Patricia Heaton is a famous Hollywood actress and television star best known for her roles as Debra Barone on the long-running hit comedy Everybody Loves Raymondand, most recently, as Frankie Heck in The Middle.
Heaton is an Ohio State-born Catholic mother of four boys. She is a seven-time nominee and two-time winner of the glorious Emmy Award.
In 2012, she was awarded a star on the Hollywood Walk of Fame. Her star was number 2,472 in the television category on the Hollywood Walk of Fame.
Beyond this, she is the global celebrity ambassador of World Vision, a Christian humanitarian organisation dedicated to working with children, families, and communities worldwide to reach their full potential by tackling the causes of poverty and injustice.
Patricia Heaton was in Rwanda recently as part of her charity work with World Vision. The New Times’Julius Bizimungusat down with her for insights into her charity work, Hollywood experience, and life as a television mum.
Being your first trip to Rwanda as the World Vision Celebrity Ambassador, what have you observed?
I was really impressed when we landed by two things; how beautiful Rwanda is – very green and lush. It reminds me of the state of Hawaii [in the United States]. And I was surprised because a number of other countries I’ve been to have been plagued by deforestation.
When we drove into Kigali, I couldn’t believe the streets were so clean – everything was pristine. There wasn’t garbage anywhere.
I’ve never seen that anywhere.
Having been to different communities around the developing world and particularly in Africa, what are the similar aspects of life in communities you have toured?
Generally, I’ve found out that in all African countries I’ve visited, people are very warm and friendly, and they are very open to doing whatever it takes to make the changes.
The work ethic is very high. And, that’s what World Vision loves because when we bring a programme we work with the community, and the more commitment the community has, the better and faster the programme is going to take.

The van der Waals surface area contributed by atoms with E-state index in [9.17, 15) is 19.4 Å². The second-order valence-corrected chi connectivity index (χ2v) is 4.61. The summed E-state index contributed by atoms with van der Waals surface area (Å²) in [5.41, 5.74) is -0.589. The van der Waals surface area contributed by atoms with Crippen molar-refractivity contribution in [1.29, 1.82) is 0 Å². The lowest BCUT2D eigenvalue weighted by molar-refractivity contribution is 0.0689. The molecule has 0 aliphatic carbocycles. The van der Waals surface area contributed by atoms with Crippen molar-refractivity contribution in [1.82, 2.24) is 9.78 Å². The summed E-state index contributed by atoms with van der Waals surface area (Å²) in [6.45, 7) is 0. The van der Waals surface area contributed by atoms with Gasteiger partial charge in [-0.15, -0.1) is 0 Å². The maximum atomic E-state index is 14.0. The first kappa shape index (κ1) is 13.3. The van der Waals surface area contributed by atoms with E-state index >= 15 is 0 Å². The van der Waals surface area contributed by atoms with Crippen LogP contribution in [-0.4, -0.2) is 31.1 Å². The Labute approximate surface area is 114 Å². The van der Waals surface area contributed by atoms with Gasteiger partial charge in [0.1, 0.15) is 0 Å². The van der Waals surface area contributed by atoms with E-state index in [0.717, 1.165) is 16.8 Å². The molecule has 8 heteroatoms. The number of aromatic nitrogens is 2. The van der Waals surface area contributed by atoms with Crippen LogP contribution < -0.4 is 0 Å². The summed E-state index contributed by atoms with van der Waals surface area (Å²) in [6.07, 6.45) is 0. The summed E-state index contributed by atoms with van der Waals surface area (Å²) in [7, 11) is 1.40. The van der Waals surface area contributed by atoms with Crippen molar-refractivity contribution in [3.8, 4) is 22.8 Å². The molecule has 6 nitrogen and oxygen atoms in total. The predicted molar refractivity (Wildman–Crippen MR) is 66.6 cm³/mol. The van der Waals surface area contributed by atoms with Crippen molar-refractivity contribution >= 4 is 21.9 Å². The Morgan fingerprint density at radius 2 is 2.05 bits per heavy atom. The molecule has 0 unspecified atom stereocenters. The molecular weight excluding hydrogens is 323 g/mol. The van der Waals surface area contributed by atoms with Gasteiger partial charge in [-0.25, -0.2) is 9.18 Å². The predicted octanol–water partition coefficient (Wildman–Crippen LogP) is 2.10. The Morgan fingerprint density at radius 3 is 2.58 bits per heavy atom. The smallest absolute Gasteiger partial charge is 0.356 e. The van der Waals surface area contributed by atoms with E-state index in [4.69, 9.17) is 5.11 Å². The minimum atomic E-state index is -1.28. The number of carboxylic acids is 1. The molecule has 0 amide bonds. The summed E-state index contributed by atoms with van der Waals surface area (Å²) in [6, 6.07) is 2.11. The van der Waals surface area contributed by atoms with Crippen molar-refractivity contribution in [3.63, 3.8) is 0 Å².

So, when you have the kind of persistence I found Africans have, within one year their lives can change drastically for the better.
When did you first realise that you wanted to be involved in charity and why do you think it matters?
I am Catholic and I know that my father always gave money to charity even though we didn’t have a lot. We weren’t poor but there was not a lot of extra because he paid for all of us to go to Catholic schools.
But even so, he made sure that he would give money to charities, and that is what it has always been in my mind.
When I was looking for what kind of organisation used every dollar the best, it was World Vision because 86 cents of every dollar goes to the programme.
If you are going to take money that you worked hard for and give it to someone else, you want to make sure that the programmes they are doing are going to have the biggest impact for generations.
What specific activities are you currently doing with World Vision?
Clean water is such a big problem and World Vision has a great record of bringing sustainable clean water to developing communities. As you know having clean water affects so many other areas.
If you have clean water in your house, if flees you up to start your own business, flees your children to go to school, you are healthier and you are able to take care of your home.
That is why I am really focused with World Vision because they are making impact.
It is so amazing that you’ve managed to do all this work. You have been able to have nine seasons on Everybody Loves Raymond, and nine seasons on The Middle. That is not something that is easily achievable...
I think because for me, I didn’t actually start making my living as an actor until I was 30 years old. It took me a very long time.
In those years that I was struggling I was able to figure out what is the most important thing and I was more mature, so that by the time I started getting to work I started getting awards.
I was able to handle it because I already had my family which was very important. I didn’t place too much importance on all the fancy stuff around being an actor. It was more of going to work, doing my job and coming home to be with my family.
Also, what does it feel like to be a television mother and at the same time being a mother of four boys in real life?
The reason both of the shows lasted so long is because they were very true to life. The audience recognised what they were seeing because it was reflective of their life. And it was reflective of my life too. I would open a script to read it and would say this is exactly what is going on in my house.
That was the sign of a good show. The writers were really reflecting what was happening in peoples’ lives. That is why the shows were internationally viewed because the problems, the trials and tribulations of marriage and family are universal.
Everybody experiences the same no matter what country you are in.
What was great about that is that even when I was pregnant I would go on a show, they would just cover up and they didn’t care. I was able to work throughout my pregnancy.